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Ninth Circuit Decides Not to Rehear Its Decision Requiring Arbitration of ERISA Claims

As we wrote in a previous On the Subject, the Ninth Circuit Court of Appeals had signaled that it might rehear its August 2019 decisions in Dorman v. The Charles Schwab Corp., in which the Court compelled arbitration of ERISA class-action claims relating to a 401(k) plan. After ordering additional briefing, however, the Ninth Circuit denied the plaintiff’s petition for rehearing, leaving the Court’s decisions unchanged and requiring the plaintiff to arbitrate his ERISA breach-of-fiduciary-duty claims.

In Depth


In previous On the Subjects, we reported on two Ninth Circuit decisions in August 2019 in the Dorman case. We discussed how the decisions required Dorman to submit to arbitration his ERISA fiduciary-breach claims, which challenged investment options in a 401(k) plan, and pursue his claims only as an individual, not on behalf of a class. We reported on the plaintiff’s September 2019 petition to the Ninth Circuit for rehearing by the panel of judges who rendered the decisions or by all the Ninth Circuit judges. We also wrote about the Ninth Circuit’s October 2, 2019, Order that required the defendants to respond to Dorman’s petition for rehearing, and how that Order indicated that the Ninth Circuit might reconsider its prior decisions.

On October 21, 2019, the defendants filed their opposition to the plaintiff’s petition for rehearing, and on November 7, 2019, the Ninth Circuit denied Dorman’s petition and refused to rehear Dorman’s appeal. This means that the Ninth Circuit’s prior decisions remain unchanged, and the plaintiff must either appeal to the United States Supreme Court or submit to arbitration as required by the Ninth Circuit’s August 2019 decisions.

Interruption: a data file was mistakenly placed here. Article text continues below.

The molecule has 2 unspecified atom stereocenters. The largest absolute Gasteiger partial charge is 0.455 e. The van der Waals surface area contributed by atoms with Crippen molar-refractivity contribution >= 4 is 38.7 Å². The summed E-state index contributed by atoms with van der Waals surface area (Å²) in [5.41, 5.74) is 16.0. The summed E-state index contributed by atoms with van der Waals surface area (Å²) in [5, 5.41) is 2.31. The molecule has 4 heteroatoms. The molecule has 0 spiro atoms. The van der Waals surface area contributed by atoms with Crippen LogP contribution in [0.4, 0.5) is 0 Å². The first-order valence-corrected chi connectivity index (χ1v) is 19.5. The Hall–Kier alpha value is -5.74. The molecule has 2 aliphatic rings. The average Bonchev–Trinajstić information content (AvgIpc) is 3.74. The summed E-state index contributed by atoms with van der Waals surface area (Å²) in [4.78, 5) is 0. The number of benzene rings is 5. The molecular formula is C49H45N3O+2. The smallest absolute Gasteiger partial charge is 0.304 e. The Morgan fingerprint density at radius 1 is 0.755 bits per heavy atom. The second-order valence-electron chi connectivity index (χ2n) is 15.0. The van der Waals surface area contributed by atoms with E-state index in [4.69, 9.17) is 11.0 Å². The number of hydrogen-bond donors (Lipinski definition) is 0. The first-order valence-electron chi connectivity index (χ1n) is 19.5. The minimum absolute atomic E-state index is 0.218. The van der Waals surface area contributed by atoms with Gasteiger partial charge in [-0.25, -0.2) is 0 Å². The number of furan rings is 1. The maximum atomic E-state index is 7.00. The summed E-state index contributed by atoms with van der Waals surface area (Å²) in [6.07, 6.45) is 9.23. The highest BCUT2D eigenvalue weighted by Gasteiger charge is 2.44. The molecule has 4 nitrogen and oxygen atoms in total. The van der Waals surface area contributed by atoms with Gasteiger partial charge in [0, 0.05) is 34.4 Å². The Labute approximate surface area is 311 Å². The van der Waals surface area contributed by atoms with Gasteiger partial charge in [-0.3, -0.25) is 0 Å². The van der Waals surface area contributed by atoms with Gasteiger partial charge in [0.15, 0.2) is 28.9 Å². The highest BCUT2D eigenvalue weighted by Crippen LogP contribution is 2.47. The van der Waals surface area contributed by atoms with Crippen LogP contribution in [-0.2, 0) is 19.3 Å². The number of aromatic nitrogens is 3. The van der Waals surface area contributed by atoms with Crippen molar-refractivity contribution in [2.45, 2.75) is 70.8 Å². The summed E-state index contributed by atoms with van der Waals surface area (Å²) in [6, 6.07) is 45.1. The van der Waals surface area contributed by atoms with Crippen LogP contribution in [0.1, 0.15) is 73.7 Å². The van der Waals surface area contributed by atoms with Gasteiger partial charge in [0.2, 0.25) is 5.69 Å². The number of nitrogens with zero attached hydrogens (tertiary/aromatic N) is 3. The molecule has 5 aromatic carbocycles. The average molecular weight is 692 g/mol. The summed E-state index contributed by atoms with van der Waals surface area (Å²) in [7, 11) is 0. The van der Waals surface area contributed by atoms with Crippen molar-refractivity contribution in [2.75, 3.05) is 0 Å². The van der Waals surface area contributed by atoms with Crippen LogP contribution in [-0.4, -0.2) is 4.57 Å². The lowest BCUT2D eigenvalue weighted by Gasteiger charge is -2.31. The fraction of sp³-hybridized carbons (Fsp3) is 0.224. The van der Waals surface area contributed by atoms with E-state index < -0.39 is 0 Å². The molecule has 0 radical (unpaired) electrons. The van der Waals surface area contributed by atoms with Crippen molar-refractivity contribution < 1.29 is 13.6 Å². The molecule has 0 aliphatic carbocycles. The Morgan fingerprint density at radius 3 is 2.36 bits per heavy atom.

McDermott Thoughts: Our prior On the Subjects explained the importance of the arbitration and class-waiver issues that are raised in the Dorman case. The law on the enforceability of ERISA-claim arbitration provisions, and class-waiver provisions, is unsettled. The Ninth Circuit’s decisions provide support for ERISA sponsors and settlors who believe that disputes would be better handled by individual arbitration rather than in federal court class-action lawsuits.

© 2020 McDermott Will & EmeryNational Law Review, Volume IX, Number 346

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About this Author

Theodore Ted M. Becker, Partner, Chicago, Employee Benefits & Executive Compensation, ERISA Litigation,  ESOP Transactions,  Health & Welfare Benefits, Retirement Benefits
Partner

Ted Becker focuses his practice on litigation under the Employee Retirement Income Security Act (ERISA) and related federal and state actions, and defense of government investigations and audits relating to employee benefit, health and welfare, and retirement plans brought by the US Department of Labor, the Internal Revenue Service, and the US Department of Justice. He is a leading voice and nationally recognized practitioner in this complex practice area. He has represented public and private companies that sponsor employee benefit, health and welfare, and retirement plans governed by...

312-984-6934
Partner

Rick Pearl focuses his practice on litigation involving the Employee Retirement Income Security Act of 1974 (ERISA). He represents companies, their benefits committees, plan administrators, fiduciaries, and service providers in complex, class-action litigation and Department of Labor lawsuits, audits, and investigations.  His particular expertise is with actions for breach of fiduciary duty and prohibited transactions.

His litigation experience includes high-profile 401(k)/403(b) lawsuits alleging excessive fees and imprudent investment options and ESOP actions involving valuation issues. 

Rick also helps clients with procurement and renewal of ERISA fiduciary-liability insurance policies. He regularly speaks at national conferences and advises clients on the scope of permissible indemnification agreements under ERISA and state law, and assists with structuring insurance and indemnification programs to protect assets.

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